A commenter on a recent post mentioned the experience of highlighting substantial parts of a work by Nietzsche while working on an essay. Years later, he found the text and tried reading those parts he hadn’t highlighted, to see what was in the sections that he didn’t find significant at the time. He then went on to ask if a similar experiment has ever been done with the Bible.
I’m not aware of something of this sort ever having been done. But I think it would be instructive. What if we took John 3:16 and Isaiah 53 and Genesis 1-3 and whichever other texts typically serve as memory verses and slogans and proof texts, and covered them over for a while – not as a sign of disrespect for them, but as a sign of respect for the rest of the text. What if we took the time to focus on the passages we never read, the ones which, even if we might not actually say so, in practice at least we consider less important, less interesting, less meaningful?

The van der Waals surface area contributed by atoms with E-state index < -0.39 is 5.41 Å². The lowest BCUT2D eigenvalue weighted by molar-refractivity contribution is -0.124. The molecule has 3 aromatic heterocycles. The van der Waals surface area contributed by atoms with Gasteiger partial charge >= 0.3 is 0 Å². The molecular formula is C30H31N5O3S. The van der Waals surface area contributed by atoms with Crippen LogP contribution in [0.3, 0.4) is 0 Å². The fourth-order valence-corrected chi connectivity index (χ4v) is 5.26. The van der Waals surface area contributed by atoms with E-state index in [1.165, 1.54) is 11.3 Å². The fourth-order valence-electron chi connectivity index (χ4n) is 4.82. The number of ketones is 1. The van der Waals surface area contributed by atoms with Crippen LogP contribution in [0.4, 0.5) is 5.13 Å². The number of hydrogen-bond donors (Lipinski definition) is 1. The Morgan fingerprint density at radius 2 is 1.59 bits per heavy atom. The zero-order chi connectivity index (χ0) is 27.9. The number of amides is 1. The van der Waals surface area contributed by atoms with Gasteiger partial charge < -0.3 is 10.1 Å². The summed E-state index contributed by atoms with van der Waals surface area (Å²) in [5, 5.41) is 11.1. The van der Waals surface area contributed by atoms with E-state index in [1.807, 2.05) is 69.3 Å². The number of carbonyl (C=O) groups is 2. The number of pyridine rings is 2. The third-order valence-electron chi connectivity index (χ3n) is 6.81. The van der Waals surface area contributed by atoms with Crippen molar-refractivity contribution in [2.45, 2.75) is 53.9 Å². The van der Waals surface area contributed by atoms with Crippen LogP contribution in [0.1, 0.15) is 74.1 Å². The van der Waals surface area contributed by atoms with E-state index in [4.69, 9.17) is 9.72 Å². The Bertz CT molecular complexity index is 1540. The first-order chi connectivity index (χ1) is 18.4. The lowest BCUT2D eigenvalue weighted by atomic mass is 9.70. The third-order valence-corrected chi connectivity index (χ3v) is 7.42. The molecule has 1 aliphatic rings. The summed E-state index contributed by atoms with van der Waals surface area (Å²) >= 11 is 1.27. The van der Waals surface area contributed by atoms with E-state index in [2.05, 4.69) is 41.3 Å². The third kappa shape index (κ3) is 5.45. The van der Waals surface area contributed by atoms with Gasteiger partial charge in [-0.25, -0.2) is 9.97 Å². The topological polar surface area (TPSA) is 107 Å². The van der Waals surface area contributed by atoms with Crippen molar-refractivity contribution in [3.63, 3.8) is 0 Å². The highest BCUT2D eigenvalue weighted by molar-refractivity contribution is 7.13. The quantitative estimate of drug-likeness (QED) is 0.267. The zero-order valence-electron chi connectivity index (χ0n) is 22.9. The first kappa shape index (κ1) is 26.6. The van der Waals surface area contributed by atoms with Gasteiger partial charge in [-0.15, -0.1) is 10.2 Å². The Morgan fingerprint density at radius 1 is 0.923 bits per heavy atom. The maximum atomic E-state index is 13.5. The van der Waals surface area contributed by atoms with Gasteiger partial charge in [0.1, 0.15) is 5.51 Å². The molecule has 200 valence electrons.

Should someone put together a “Shadow Bible Project” – a reading group to focus on drawing attention to the portions of the Bible left in the shadows even (perhaps in particular) by those who regularly extol the Bible? Those who claim to revere or cherish the Bible have huge blind spots regarding its content (as Pete Rollins’ post I linked to earlier today illustrates). But there are also passages that no one focuses on. Like the one I mentioned on Sunday, which the youth leader at my church asked me about. The choice of proof texts is arbitrary. What would the Bible come to mean if covered over the favorite passages, and had no choice but to discuss Exodus 4:24-26?